Since what they did amounts to a violation, a traffic ticket, will you tell the cop that pulls you over and let's you go that what he just did amounts to letting someone get away with rape because they have an otherwise clean record? Apples and oranges, people.
  • Reply 44 of 82
    knightlieknightlie Posts: 282member
    Quote:
    Originally Posted by AtomicGarden View Post


    oh my.... why not throw them in prison, send them to a boot camp or let his holiness mr steve jobs I torture them personally... - in twenty years time they might become one of those famous examples: "thrown out by apple, employed by whoever - millionaires today"...



    apple is going all nuts - as much as I love my iPod and Mac, I don't agree with Apples philosophy of doing business at all - they are becoming worse than Microsoft in more and more cases...



    Even without the hyperbole you're just wrong. And how the heck did you get Microsoft into this? Does Bill Gates go around photographing and banning hackers or something? Do you agree with M$ business practices of copying two-year old tech and claiming it as their own "innovation?"



    as for these irritating teens, if I walk into a store and take all the products off the shelves and lay them out on the floor, the shop has every right to evict me, ban me and even call the police, as I'm probably breaking some kind of law. The fact that the products can be easily picked up and put back on the shelf - kind of like the iPhone being restored - is irrelevant. You don't go into a shop and screw up the products, and you certainly don't vandalise electronic goods like an iPhone and not expect punishment.



    If these were plain, simple vandals everyone would agree with the manager, but as they are "hackers," people seem to think we should bow down to their superior skilz and all that BS. Good riddance to them, it's a pity they weren't arrested.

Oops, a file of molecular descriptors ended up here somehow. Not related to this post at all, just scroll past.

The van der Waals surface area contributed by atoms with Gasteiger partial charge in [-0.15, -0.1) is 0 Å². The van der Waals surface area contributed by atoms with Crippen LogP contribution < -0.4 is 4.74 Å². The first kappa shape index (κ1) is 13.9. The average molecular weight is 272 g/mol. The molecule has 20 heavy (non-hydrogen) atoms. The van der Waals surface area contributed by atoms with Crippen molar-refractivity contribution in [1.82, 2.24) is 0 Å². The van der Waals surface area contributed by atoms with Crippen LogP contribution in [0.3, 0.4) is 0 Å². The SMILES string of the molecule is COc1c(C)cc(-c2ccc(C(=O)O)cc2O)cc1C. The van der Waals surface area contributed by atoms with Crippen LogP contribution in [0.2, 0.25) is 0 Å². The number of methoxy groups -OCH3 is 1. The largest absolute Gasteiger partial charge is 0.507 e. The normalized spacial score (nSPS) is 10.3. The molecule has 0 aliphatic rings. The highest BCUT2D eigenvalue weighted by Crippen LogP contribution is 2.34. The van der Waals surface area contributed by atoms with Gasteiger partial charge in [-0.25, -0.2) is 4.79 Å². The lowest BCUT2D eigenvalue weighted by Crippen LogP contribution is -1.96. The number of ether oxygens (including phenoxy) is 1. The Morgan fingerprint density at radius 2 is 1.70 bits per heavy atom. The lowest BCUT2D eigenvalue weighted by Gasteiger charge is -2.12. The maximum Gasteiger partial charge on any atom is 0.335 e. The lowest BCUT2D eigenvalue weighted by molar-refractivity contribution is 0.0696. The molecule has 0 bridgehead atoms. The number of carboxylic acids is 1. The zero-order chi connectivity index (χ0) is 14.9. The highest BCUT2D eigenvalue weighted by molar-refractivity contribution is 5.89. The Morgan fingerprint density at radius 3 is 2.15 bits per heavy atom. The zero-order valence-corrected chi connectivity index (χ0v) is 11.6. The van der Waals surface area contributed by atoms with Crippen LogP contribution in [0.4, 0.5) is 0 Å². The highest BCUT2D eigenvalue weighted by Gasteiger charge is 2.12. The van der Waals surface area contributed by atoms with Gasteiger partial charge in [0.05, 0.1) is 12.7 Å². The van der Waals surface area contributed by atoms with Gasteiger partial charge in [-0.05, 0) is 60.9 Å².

• Reply 45 of 82
    Quote:
    Originally Posted by nasdarq View Post


    Looks very dodgy indeed. And apart from the photo story, it seems as if a private company (not the State) has prosecuted those kids and imposed some kind of a "vertical" penalty (no visit to Apple stores for life!!!), which also applies "horizontally" (in all jurisdictions ...). Or is this some kind of a bizarre "exclusion clause" if we approach the matter from the purely contract law point of view? But contracts have to be negotiated and entered into in the first place, and the exclusion clauses have to be properly brought to the attention and to be "reasonable" ... This is so disputable. But I don't think those kids will go to court now will they? At the end of the day, one must admit that Apple may have well started a criminal complaint against the kids, which they didn't. So it's probably just a trade-off, after all.



    There is no meeting of the minds as far as referring to any type of contract law here. Taking pictures of the two kids is not "further" commercial activity, but to protect their physical property from further damage by these individuals. The damage is seriously minor. Vertical and horizontal penalties don't apply here since this is a private business. They can only be complainants, not prosecutors of this activity (other than being plaintiffs in a civil action to recover damages). There is no condition that would permit Apple's counsel to appointed as special prosecutor because the state/city/municipality is unable to proceed. I fail to see the "prosecution" here. Are you a first year?
  • Reply 46 of 82
    knightlieknightlie Posts: 282member
    Quote:
    Originally Posted by cnocbui View Post


    To use a photo of someone, or in which a person appears and is identifiable, for commercial purposes, don't you need a model release signed by the person/s in the photograph?



    I am not a lawyer, but Apple engages in commercial enterprise and if it is using images of these two as part of furthering its commercial activities...



    They aren't furthering commercial activities using these photos. How does banning a couple of dumb hackers from a store equate to that?





    Quote:
    Originally Posted by winterspan View Post


    All of you defending this Apple store employee remind me just how many nutjobs there are in the world. The kids didn't "vandalize" anything you old stiffs. They simply visited a webpage that exploited a bug that then allowed them to download a 3rd party game. The manager is obviously some incompetent lunatic that completely *overreacted* for the situation. If he was one of my employees, he would have been fired on the spot. In fact, being so obviously devoid of judgment, he would have never been hired in the first place.